Today I want to teach you a little magic trick.
Some of you may know it already but for those of you new to crochet and for the ‘old school’ crocheter this might be quite a revelation.
When I learned to crochet I was taught the ‘traditional’ way, which could also be called the Western way. Did you know that there’s an entirely different school of crochet from Japan? One thing Japanese crocheters are famous for is amigurumi (Japanese for crocheted or knitted stuffed dolls). If you have never heard of amigurumi before chances are that you won’t have heard of the “magic ring’ or ‘magic circle’ either. This technique is intrinsic to amigurumi but can also be used successfully in many Western patterns, especially granny squares and hats, or anything else that is crocheted in the round.
The thing about crocheting in the round is that one needs something to crochet the first round of stitches around, doesn’t one? Traditionally that first ‘round’ is made up of a loop of chains.
Below are two photos; the photo on the left shows a little flower I designed using a centre with a loop of chains.
The photo on the right shows another design using a magic ring at the centre.
Can you see how the design on the left has a big hole in the middle, whereas the design on the right has almost no hole in the centre?
Of course you don’t need to use a magic ring for traditional granny squares if you don’t want too. Personally the hole in the middle usually bugs me, so I prefer to use the magic ring, unless the central hole is pertinent to the design of the square or doily etc. When it comes to hats I no longer use anything but the magic ring as it creates a much neater finish.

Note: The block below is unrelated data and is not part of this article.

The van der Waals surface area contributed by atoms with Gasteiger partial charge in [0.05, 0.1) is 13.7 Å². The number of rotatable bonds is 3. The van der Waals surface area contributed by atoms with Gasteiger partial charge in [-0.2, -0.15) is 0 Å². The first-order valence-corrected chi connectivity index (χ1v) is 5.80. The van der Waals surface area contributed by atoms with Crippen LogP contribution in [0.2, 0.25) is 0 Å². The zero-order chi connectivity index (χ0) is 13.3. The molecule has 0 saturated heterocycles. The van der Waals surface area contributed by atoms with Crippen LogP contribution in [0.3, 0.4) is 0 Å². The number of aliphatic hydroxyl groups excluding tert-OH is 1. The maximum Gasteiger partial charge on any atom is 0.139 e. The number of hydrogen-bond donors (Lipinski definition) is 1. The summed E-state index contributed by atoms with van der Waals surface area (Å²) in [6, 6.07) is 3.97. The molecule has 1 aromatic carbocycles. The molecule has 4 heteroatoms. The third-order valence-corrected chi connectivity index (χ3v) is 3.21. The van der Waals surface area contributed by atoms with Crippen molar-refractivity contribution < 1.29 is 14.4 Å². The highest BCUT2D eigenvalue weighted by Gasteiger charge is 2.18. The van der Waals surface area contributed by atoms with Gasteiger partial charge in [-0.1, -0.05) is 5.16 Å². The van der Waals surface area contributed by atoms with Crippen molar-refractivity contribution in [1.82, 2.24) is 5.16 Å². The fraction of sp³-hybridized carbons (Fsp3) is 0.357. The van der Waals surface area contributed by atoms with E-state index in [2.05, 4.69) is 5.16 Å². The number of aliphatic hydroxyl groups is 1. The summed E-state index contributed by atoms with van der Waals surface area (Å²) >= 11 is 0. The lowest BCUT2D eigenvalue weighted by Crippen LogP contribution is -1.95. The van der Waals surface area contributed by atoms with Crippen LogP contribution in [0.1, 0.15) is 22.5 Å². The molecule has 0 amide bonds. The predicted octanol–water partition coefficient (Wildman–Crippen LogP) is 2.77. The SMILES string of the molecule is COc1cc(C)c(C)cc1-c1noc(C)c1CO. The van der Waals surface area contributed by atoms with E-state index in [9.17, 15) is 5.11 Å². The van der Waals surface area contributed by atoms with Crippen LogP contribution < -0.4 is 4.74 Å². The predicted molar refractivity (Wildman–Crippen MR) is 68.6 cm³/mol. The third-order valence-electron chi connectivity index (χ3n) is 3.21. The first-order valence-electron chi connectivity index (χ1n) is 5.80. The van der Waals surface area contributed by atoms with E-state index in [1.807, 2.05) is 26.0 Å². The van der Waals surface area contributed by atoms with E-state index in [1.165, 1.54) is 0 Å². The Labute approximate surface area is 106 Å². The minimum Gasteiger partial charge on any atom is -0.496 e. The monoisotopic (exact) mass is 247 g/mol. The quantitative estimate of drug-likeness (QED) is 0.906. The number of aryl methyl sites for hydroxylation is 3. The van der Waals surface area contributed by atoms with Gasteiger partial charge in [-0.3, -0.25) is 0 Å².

The rest of this post will be a photo tutorial showing you how to make a magic ring followed by highlighting the slight differences between a magic ring and a starting chain, since the two are somewhat similar which could cause confusion.
Place the yarn onto your palm with the end facing into your palm. Create a loop, making sure that the working yarn (the yarn attached to the ball) lies on top of the end piece.
Insert your hook through the loop from the front to the back, facing the working yarn.
YO and pull the yarn through the loop lying in your hand. The loop that is now on your hook is similar to a slip-stitch.
YO and pull up a second loop. You want to pull the first loop (the original slip-stitch) tight to secure the yarn properly. This will give stability to the ring while crocheting the first round.
Complete the first stitch (I used DCs for this example) around the loop of yarn, just as if it was a loop made of chains.
Repeat for the required number of stitches.
Take the end piece of yarn and pull it tight to close the ring. If you don’t manage to close the ring completely to begin with (especially difficult with really bulky yarn) don’t worry, you can always tighten it once you’ve crocheted a few rounds. I generally give it another gentle tug before weaving in the end.
It might take a little time to perfect the magic ring but with a little practice you’ll get the hang of it. I promise.
Now lets have a look at the differences between the magic ring and a starting chain.
The first, and most important difference is the way that the loop is started.
The top photo shows the loop for the magic ring and the bottom shows the loop for a starting chain. Note that with the magic ring the end faces the palm and in the case of the starting chain the end faces the fingers.
My name is Stephanie Davies and I’m the owner of A Bag Full of Crochet. I’m left handed and so I taught myself the finer points of crochet by following pattern instructions, after my mom taught me the basics when I was 10. I’ve been crocheting for 25 years now, although I pursued it seriously two years ago when my Instagram photos received quite a bit of attention. I don’t really consider myself an expert, I’m always learning new tricks and techniques but other Instagram users began asking my opinion on crochet, which eventually led to my blog. I love designing patterns and to me crochet is a way of relaxing, as well as being creative. I have far too many ideas and it will take quite a few years to get to all of them but at the moment I am having fun designing new crochet items, ranging from toys to hats, gloves and even clothing. You can get a hold of me on Twitter or Facebook.